Fucking pancreatic cancer. It is a goddamn awful diagnosis and an exceedingly difficult one to make until it's too late.
Tuesday, September 22, 2009
Perhaps that is why newFNP's patient received her diagnosis when the tumor was already unresectable and had metastasized to her liver, intestine and lymph nodes.
NewFNP took one look at her today and knew that something wasn't right. She had lost way too much weight for that amount of time, and not in a healthy-appearing way. NewFNP had seen her six weeks ago and noted scleral jaundice. At that time, she drew STAT labs. Her acute hepatitis panel was normal, her bilirubin, alk phos, AST and ALT were sky high. NewFNP's colleague sent her to the emergency room where, during the course of her three-week inpatient stay, she received her terminal diagnosis.
She was born the year after newFNP -- she in in her 30's. She has four kids under the age of eighteen.
She has three to six months to live. If that. Her oncology appointment is in four weeks -- too long a wait when every week is one of the last she has to spend with her family.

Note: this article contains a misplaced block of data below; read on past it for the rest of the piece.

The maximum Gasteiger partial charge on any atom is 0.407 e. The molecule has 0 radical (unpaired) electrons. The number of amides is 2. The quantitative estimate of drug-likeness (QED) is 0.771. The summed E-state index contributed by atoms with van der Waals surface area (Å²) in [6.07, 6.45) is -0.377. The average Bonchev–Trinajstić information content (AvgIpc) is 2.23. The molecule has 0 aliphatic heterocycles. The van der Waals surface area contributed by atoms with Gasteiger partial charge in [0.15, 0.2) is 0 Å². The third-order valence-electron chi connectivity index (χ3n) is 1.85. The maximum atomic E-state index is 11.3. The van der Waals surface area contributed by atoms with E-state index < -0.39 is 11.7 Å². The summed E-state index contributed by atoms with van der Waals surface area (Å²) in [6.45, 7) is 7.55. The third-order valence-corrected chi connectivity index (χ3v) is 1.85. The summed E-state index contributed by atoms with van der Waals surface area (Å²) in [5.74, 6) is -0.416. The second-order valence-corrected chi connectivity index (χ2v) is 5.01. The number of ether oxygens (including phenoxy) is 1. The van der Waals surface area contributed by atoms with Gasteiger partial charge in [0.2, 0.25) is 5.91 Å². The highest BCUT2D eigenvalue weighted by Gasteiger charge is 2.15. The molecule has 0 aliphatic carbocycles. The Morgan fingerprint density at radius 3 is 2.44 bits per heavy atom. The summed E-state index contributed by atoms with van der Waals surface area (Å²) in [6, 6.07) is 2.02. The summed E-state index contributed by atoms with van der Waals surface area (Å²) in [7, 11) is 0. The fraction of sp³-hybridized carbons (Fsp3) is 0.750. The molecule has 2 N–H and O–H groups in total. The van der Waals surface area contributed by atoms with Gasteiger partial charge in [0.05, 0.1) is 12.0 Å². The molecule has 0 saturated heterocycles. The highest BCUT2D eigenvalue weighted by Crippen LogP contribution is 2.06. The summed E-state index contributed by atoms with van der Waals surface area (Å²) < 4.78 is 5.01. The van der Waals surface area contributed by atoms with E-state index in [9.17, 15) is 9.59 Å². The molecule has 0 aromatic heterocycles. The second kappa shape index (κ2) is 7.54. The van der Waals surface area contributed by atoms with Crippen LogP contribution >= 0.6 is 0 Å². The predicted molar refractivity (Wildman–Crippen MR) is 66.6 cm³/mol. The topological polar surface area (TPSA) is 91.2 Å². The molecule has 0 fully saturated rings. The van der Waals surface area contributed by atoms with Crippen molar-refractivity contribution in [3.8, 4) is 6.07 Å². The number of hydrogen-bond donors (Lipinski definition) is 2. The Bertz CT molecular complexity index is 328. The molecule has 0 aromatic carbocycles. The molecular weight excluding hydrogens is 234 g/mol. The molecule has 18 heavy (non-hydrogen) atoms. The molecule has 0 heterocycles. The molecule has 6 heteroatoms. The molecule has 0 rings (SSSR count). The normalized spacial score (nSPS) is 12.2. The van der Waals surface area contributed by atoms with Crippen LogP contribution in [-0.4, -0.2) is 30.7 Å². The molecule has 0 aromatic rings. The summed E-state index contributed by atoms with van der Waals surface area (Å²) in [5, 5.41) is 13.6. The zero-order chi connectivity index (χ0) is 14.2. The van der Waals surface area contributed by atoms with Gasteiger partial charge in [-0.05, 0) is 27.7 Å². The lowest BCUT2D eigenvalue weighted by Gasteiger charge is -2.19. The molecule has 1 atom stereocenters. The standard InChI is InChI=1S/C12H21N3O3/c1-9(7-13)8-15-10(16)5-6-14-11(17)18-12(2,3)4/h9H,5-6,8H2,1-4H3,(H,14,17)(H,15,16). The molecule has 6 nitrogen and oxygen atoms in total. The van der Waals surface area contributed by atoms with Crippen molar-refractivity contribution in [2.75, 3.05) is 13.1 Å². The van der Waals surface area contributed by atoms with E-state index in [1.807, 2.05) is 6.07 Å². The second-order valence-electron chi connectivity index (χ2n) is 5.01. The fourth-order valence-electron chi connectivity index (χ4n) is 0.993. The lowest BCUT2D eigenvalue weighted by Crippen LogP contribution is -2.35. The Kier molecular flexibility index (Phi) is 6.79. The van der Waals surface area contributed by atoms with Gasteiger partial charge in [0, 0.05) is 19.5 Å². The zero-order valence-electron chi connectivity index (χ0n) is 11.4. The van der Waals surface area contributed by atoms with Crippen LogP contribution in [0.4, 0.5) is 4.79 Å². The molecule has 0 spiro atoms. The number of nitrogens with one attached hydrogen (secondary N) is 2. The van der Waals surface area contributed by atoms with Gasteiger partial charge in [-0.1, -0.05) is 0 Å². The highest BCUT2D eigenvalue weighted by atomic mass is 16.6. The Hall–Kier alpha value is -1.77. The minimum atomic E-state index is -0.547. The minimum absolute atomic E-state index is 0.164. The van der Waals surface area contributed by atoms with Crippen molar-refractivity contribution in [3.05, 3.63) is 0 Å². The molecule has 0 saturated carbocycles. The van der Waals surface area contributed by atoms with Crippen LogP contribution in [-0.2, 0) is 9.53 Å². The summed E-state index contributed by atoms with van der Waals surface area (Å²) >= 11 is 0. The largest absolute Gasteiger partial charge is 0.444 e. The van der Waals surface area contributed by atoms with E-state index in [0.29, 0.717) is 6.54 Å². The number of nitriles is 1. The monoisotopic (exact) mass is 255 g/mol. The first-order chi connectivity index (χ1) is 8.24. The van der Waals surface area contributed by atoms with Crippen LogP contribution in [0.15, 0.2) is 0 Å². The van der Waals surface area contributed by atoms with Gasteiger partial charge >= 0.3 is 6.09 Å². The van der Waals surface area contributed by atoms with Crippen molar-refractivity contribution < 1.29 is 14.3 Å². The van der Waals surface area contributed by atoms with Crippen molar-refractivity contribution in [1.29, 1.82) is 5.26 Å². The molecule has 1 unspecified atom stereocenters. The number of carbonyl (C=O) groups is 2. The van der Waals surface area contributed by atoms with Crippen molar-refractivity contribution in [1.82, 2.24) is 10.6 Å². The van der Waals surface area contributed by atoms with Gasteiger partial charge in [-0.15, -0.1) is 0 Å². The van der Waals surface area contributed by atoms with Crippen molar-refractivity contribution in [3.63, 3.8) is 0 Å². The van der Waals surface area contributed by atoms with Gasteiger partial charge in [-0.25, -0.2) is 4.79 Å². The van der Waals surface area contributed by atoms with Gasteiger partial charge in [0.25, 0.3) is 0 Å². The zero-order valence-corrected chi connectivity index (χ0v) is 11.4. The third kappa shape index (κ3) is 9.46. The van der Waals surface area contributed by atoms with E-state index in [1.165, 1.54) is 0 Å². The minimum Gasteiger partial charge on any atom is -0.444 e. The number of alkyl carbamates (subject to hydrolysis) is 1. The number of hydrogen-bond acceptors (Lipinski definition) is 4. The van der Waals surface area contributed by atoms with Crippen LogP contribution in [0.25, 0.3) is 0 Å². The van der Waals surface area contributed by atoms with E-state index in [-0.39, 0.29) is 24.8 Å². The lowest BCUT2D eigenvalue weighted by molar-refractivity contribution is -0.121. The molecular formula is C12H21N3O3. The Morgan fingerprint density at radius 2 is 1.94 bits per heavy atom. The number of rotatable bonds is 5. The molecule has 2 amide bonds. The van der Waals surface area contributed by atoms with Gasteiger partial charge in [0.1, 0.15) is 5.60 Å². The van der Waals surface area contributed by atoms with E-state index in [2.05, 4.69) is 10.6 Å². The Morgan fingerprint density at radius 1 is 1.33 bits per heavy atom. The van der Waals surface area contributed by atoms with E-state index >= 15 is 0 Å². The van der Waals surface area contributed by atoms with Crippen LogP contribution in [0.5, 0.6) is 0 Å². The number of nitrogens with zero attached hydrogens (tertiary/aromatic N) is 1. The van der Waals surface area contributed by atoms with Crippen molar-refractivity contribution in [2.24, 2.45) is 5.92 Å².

NewFNP is absolutely fucking heartsick about this. This is a woman who was abused by her former intimate partner, who suffers with symptomatic myasthenia gravis and who has diabetes. NewFNP cannot believe that after all this woman has gone through, she is going to die.
NewFNP couldn't bring herself to say this to her. She is, after all, not an oncology NP and she didn't have a quantified prognosis in the very well-organized three-ring binder of information from the hospital. She told her patient that this is a very serious diagnosis, that the physicians in the hospital had determined that the tumor was inoperable, that there is no cure. She referred her to the medical-legal partnership to seek out health insurance coverage and, horribly, to draft a will when she is ready. (As though someone could possibly be ready for this activity given the non-theoretical impetus for doing so.) She referred her and her children to counseling. She counted on the personal connections of a colleague to attempt to facilitate a more prompt oncology appointment. She found a clinical trial that accepts Spanish-speaking patients.
Who is going to take care of her children? How is she going to have hospice care without insurance? How will she afford her pain medications? Who will take care of her children? NewFNP cannot imagine what would have become of her if her aunt had not raised her after her own mother died when newFNP was fourteen. It wasn't the right time to bring this up with her patient today.
NewFNP doesn't know what else to do. She cannot do much of anything. She hates that.